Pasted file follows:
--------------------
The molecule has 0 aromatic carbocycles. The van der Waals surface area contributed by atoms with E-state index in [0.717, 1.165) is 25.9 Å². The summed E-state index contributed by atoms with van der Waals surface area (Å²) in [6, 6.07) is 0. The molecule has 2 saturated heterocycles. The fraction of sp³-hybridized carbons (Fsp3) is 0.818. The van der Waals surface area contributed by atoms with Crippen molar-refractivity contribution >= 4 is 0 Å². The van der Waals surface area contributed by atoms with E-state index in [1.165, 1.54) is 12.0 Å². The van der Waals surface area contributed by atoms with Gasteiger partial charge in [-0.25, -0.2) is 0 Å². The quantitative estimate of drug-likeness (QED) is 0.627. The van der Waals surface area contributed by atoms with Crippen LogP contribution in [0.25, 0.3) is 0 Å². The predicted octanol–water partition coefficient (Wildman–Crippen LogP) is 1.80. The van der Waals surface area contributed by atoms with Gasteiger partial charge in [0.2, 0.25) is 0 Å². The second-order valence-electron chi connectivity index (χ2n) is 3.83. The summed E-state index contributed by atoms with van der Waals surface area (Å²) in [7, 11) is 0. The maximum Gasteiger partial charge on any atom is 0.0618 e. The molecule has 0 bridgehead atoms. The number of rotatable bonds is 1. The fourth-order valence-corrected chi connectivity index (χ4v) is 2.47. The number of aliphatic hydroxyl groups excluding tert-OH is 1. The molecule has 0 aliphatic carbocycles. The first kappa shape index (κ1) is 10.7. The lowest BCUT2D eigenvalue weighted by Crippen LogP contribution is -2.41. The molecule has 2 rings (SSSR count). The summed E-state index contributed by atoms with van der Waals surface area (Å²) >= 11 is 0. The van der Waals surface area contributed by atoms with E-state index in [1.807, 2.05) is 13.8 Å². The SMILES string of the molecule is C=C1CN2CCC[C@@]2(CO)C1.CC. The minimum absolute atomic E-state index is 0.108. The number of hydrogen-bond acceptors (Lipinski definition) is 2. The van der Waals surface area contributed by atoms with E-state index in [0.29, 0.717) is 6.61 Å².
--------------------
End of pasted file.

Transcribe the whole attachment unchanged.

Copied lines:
The molecule has 0 aromatic carbocycles. The van der Waals surface area contributed by atoms with E-state index in [0.717, 1.165) is 25.9 Å². The summed E-state index contributed by atoms with van der Waals surface area (Å²) in [6, 6.07) is 0. The molecule has 2 saturated heterocycles. The fraction of sp³-hybridized carbons (Fsp3) is 0.818. The van der Waals surface area contributed by atoms with Crippen molar-refractivity contribution >= 4 is 0 Å². The van der Waals surface area contributed by atoms with E-state index in [1.165, 1.54) is 12.0 Å². The van der Waals surface area contributed by atoms with Gasteiger partial charge in [-0.25, -0.2) is 0 Å². The quantitative estimate of drug-likeness (QED) is 0.627. The van der Waals surface area contributed by atoms with Crippen LogP contribution in [0.25, 0.3) is 0 Å². The predicted octanol–water partition coefficient (Wildman–Crippen LogP) is 1.80. The van der Waals surface area contributed by atoms with Gasteiger partial charge in [0.2, 0.25) is 0 Å². The second-order valence-electron chi connectivity index (χ2n) is 3.83. The summed E-state index contributed by atoms with van der Waals surface area (Å²) in [7, 11) is 0. The maximum Gasteiger partial charge on any atom is 0.0618 e. The molecule has 0 bridgehead atoms. The number of rotatable bonds is 1. The fourth-order valence-corrected chi connectivity index (χ4v) is 2.47. The number of aliphatic hydroxyl groups excluding tert-OH is 1. The molecule has 0 aliphatic carbocycles. The first kappa shape index (κ1) is 10.7. The lowest BCUT2D eigenvalue weighted by Crippen LogP contribution is -2.41. The molecule has 2 rings (SSSR count). The summed E-state index contributed by atoms with van der Waals surface area (Å²) >= 11 is 0. The van der Waals surface area contributed by atoms with E-state index in [1.807, 2.05) is 13.8 Å². The SMILES string of the molecule is C=C1CN2CCC[C@@]2(CO)C1.CC. The minimum absolute atomic E-state index is 0.108. The number of hydrogen-bond acceptors (Lipinski definition) is 2. The van der Waals surface area contributed by atoms with E-state index in [0.29, 0.717) is 6.61 Å².